Archive

  • May 2020 (5)
  • April 2020 (3)
  • March 2020 (6)
  • February 2020 (3)
  • January 2020 (4)
  • December 2019 (2)
  • November 2019 (3)
  • October 2019 (3)
  • September 2019 (2)
  • August 2019 (3)
  • July 2019 (2)
  • June 2019 (4)

    When is it wrong to comment on the exchange rate?

    Fatih Özatay, PhD25 August 2011 - Okunma Sayısı: 794

     

    In periods when risk appetite decreases, central bank officials should not comment on the exchange rate.

    I have been arguing that in the current climate of high uncertainties, it was not correct for central bank officials to comment and speculate on the exchange rate and that it was even worse to imply a certain level of exchange rate.  I have written commentaries telling why I believe so this week. Since the issue is highly important concerning monetary policy, digging deeper might be useful. Today, I want to address the issue with reference to when it is and it is not wrong to comment. Therefore, I evidently do not argue that central bank officials should never comment on exchange rate. There might be periods when talking about the exchange rate might be harmless. However, monetary policy officials have to be clear about when they should not comment on the rate. Otherwise, they might find themselves in dangerous waters.

    Fall in risk appetite

    When it is wrong to comment on the exchange rate? The answer to this question is clear: In periods when risk appetite of financial investors  decrease and they tend to sail to safe waters, central bank officials should not comment on the exchange rate, let alone implying any level for the rate. Financial investors' sailing to safe waters means that they channel investments towards the state bonds of risk-free countries.  Therefore, they try to sell off the financial assets of risky countries depending on the country's position on the scale of "confidence". The currency obtained is exchanged with foreign exchange (FX) and used to buy the bonds of risk-free countries. In the end, exchange rate increases in the countries where the outflow is observed. Therefore, the main cause of the rise in exchange rate is this outflow, if a fall in global risk appetite is observed.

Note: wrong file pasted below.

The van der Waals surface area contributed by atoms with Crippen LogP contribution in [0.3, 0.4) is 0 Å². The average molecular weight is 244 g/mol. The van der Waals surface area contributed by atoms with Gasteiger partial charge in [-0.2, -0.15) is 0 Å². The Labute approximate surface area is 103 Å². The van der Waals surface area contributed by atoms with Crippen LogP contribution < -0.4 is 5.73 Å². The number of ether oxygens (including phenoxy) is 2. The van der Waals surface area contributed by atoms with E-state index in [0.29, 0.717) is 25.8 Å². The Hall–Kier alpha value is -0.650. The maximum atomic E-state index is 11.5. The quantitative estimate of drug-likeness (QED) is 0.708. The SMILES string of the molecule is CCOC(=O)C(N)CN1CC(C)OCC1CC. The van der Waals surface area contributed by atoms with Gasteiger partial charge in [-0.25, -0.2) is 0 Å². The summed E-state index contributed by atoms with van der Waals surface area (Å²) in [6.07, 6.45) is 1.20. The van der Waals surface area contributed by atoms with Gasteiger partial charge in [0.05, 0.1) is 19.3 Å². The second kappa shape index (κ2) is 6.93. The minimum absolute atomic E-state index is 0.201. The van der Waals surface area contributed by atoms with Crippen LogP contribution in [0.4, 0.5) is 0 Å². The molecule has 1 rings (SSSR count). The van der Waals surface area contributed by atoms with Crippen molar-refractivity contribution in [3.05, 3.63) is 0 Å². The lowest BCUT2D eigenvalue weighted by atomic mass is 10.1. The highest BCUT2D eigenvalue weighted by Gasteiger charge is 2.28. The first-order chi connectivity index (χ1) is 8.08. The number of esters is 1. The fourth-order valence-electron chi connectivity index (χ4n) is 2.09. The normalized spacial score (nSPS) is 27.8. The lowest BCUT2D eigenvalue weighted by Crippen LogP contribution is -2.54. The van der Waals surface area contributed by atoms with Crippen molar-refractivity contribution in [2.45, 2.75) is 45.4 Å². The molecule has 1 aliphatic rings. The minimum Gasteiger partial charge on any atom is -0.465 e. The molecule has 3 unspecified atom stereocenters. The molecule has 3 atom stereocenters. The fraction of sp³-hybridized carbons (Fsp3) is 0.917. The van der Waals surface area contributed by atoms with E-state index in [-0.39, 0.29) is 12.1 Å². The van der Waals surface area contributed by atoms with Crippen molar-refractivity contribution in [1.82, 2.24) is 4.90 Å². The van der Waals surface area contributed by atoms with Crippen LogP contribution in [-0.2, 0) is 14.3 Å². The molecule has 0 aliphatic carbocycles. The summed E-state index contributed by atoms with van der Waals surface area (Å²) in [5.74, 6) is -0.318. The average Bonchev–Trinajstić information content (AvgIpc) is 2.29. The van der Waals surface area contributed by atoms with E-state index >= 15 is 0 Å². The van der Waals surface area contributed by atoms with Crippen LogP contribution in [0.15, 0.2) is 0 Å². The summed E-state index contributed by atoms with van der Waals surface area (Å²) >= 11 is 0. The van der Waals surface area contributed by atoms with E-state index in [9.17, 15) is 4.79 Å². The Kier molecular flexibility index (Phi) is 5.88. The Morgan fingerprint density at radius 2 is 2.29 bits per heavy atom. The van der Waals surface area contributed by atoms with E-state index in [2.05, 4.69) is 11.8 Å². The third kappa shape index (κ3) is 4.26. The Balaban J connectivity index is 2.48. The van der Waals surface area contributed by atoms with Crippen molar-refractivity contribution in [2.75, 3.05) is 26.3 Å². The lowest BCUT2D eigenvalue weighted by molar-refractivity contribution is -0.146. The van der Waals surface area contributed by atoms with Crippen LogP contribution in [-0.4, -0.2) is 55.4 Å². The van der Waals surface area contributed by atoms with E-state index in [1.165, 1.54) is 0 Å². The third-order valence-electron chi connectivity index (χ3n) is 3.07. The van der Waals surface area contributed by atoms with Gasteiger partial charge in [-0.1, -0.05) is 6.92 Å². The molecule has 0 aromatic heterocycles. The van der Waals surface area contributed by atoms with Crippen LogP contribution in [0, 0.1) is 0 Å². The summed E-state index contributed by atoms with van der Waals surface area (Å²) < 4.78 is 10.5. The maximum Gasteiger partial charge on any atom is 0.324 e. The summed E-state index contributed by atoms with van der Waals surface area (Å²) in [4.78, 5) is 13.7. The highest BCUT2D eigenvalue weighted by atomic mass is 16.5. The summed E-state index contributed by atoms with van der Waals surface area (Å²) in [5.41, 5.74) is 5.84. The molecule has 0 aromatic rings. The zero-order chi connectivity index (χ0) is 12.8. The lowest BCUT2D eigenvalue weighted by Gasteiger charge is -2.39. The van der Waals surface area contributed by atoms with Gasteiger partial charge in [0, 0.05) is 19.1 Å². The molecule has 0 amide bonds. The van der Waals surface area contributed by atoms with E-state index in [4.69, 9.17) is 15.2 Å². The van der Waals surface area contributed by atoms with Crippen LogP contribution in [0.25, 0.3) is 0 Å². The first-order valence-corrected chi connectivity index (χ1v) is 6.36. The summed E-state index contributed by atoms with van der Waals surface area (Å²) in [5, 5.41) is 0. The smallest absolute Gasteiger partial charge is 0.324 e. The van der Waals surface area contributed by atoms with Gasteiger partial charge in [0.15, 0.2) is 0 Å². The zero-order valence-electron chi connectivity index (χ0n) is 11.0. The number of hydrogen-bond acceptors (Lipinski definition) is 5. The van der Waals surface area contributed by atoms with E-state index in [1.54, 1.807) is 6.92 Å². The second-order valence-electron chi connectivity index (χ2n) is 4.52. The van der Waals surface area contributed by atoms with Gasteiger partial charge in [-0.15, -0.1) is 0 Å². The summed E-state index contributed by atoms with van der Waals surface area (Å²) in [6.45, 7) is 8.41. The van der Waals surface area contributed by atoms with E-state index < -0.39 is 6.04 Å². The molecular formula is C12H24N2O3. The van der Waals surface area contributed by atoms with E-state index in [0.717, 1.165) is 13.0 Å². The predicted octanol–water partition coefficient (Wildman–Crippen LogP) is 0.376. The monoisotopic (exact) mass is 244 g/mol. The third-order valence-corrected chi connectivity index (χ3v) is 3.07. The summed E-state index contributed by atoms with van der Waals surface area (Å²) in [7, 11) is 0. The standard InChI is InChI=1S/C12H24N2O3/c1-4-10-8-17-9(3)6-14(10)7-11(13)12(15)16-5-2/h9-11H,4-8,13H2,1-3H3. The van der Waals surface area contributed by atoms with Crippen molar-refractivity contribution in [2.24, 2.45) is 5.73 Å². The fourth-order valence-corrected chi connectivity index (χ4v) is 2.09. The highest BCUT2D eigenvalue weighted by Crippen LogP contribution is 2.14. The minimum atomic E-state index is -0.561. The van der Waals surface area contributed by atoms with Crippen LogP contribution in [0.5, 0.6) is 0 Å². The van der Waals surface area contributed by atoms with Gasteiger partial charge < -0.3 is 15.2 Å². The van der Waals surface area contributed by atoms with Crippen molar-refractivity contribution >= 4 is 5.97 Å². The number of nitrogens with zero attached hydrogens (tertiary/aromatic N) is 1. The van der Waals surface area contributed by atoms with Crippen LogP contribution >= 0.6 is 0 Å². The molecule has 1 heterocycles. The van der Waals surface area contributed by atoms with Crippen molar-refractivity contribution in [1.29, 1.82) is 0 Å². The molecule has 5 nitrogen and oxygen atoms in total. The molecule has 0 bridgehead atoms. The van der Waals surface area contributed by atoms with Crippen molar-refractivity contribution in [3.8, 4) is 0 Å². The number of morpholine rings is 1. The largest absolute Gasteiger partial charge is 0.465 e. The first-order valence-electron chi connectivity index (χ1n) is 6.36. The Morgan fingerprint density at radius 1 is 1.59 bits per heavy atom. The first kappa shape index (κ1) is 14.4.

If you are unhappy with the upwards trend of the exchange rate, you have to find an answer to this question: what can I do to tackle the fall in risk appetite? The underlying cause of this fall might be global as it the case now. Let me assess the issue for Turkey. What can the Central Bank of Turkey (CBT) do? Evidently, there is fundamentally nothing it can do. Will it eliminate the problems of the European Union? Or will it push the US economy into recession again? Obviously not. However, there are steps the CBT can take steps to ease the problems regarding the fall in FX liquidity caused by a possible decrease in risk appetite: easing repurchase lending to banks, carrying out regular FX auctions to sell FX, reducing reserve requirements for FX deposits. The CBT has to do these. But evidently, this is not my main focus. If you are not able control the underlying cause (the fall in risk appetite) of your problem (the increase in the exchange rate), there is nothing you can do about it. This is as clear as a day. All you can do is to make effort to limit the negative repercussions the problem might cause (like trying to inject FX liquidity to the market).

    No level should be stated

    The fall in risk appetite might have domestic causes, too. Maybe there is nothing wrong with the global economics while the risk appetite against your economy has grown. What you have to do is the same: you have to identify the underlying causes of the rise in the risk appetite. If you do not have the chance to eliminate those, you have to take liquidity measures and again avoid commenting on the exchange rate. For instance, if the risk perception that increased because of the undisciplined fiscal policy has been triggering the demand for FX, the CBT cannot remedy the problem. It can only warn the government in the context of the applicable legal framework. If necessary, you can warn the public with a proper language. However, you cannot state that the exchange rate must be at a certain level since that will then be an "earned" level. So, shouldn't officials talk at all about the exchange rate? Of course they can talk. But let me answer this question later.

     

    This commentary was published in Radikal daily on 25.08.2011

    Tags:
    Yazdır